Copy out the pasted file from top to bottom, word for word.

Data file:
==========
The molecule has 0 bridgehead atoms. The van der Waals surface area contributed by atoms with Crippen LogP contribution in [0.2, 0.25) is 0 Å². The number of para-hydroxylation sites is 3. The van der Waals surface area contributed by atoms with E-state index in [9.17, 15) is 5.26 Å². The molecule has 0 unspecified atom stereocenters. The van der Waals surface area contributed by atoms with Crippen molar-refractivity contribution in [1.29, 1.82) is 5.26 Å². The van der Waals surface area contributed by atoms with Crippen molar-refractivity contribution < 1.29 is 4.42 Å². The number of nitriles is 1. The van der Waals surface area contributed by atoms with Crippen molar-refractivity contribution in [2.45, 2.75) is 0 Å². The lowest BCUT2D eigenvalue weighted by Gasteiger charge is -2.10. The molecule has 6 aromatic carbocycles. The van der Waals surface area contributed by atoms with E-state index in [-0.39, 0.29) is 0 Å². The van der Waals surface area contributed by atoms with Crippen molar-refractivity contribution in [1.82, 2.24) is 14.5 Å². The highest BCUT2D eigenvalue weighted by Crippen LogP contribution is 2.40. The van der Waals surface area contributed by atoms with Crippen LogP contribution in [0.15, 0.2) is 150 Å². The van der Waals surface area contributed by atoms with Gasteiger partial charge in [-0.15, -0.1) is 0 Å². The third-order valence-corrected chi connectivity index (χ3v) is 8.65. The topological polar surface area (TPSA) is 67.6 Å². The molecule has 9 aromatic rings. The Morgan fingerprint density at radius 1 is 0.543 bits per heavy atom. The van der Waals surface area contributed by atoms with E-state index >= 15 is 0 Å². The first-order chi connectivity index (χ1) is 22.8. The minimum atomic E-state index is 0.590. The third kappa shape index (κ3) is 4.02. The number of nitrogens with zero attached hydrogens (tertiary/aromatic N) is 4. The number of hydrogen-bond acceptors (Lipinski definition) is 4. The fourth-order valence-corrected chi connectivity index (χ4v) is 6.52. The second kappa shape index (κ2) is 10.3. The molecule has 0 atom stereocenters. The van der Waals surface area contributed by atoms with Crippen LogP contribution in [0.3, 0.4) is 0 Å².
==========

The molecule has 0 bridgehead atoms. The van der Waals surface area contributed by atoms with Crippen LogP contribution in [0.2, 0.25) is 0 Å². The number of para-hydroxylation sites is 3. The van der Waals surface area contributed by atoms with E-state index in [9.17, 15) is 5.26 Å². The molecule has 0 unspecified atom stereocenters. The van der Waals surface area contributed by atoms with Crippen molar-refractivity contribution in [1.29, 1.82) is 5.26 Å². The van der Waals surface area contributed by atoms with Crippen molar-refractivity contribution < 1.29 is 4.42 Å². The number of nitriles is 1. The van der Waals surface area contributed by atoms with Crippen molar-refractivity contribution in [2.45, 2.75) is 0 Å². The lowest BCUT2D eigenvalue weighted by Gasteiger charge is -2.10. The molecule has 6 aromatic carbocycles. The van der Waals surface area contributed by atoms with E-state index in [-0.39, 0.29) is 0 Å². The van der Waals surface area contributed by atoms with Crippen molar-refractivity contribution in [1.82, 2.24) is 14.5 Å². The highest BCUT2D eigenvalue weighted by Crippen LogP contribution is 2.40. The van der Waals surface area contributed by atoms with Crippen LogP contribution in [0.15, 0.2) is 150 Å². The van der Waals surface area contributed by atoms with Gasteiger partial charge in [-0.15, -0.1) is 0 Å². The third-order valence-corrected chi connectivity index (χ3v) is 8.65. The topological polar surface area (TPSA) is 67.6 Å². The molecule has 9 aromatic rings. The Morgan fingerprint density at radius 1 is 0.543 bits per heavy atom. The van der Waals surface area contributed by atoms with E-state index >= 15 is 0 Å². The first-order chi connectivity index (χ1) is 22.8. The minimum atomic E-state index is 0.590. The third kappa shape index (κ3) is 4.02. The number of nitrogens with zero attached hydrogens (tertiary/aromatic N) is 4. The number of hydrogen-bond acceptors (Lipinski definition) is 4. The fourth-order valence-corrected chi connectivity index (χ4v) is 6.52. The second kappa shape index (κ2) is 10.3. The molecule has 0 atom stereocenters. The van der Waals surface area contributed by atoms with Crippen LogP contribution in [0.3, 0.4) is 0 Å².